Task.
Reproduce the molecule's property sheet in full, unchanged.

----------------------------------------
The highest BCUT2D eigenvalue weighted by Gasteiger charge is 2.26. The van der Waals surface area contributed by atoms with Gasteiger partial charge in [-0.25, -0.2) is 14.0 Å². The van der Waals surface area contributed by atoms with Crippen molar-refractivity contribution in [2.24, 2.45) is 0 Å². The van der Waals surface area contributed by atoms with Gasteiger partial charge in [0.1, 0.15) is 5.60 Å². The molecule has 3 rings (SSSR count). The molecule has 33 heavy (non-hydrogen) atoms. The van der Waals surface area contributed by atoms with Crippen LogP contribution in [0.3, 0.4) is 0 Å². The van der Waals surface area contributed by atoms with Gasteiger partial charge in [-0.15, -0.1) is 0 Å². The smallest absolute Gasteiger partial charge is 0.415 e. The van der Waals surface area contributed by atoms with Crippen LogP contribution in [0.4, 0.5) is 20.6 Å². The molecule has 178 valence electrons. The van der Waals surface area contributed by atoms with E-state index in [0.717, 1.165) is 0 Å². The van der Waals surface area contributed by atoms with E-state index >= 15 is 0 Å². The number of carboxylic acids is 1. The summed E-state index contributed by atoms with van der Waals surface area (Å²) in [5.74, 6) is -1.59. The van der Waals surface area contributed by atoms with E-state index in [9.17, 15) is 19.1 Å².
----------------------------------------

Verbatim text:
The highest BCUT2D eigenvalue weighted by Gasteiger charge is 2.26. The van der Waals surface area contributed by atoms with Gasteiger partial charge in [-0.25, -0.2) is 14.0 Å². The van der Waals surface area contributed by atoms with Crippen molar-refractivity contribution in [2.24, 2.45) is 0 Å². The van der Waals surface area contributed by atoms with Gasteiger partial charge in [0.1, 0.15) is 5.60 Å². The molecule has 3 rings (SSSR count). The molecule has 33 heavy (non-hydrogen) atoms. The van der Waals surface area contributed by atoms with Crippen LogP contribution in [0.3, 0.4) is 0 Å². The van der Waals surface area contributed by atoms with Gasteiger partial charge in [-0.15, -0.1) is 0 Å². The smallest absolute Gasteiger partial charge is 0.415 e. The van der Waals surface area contributed by atoms with Crippen LogP contribution in [0.4, 0.5) is 20.6 Å². The molecule has 178 valence electrons. The van der Waals surface area contributed by atoms with E-state index in [0.717, 1.165) is 0 Å². The van der Waals surface area contributed by atoms with E-state index >= 15 is 0 Å². The number of carboxylic acids is 1. The summed E-state index contributed by atoms with van der Waals surface area (Å²) in [5.74, 6) is -1.59. The van der Waals surface area contributed by atoms with E-state index in [9.17, 15) is 19.1 Å².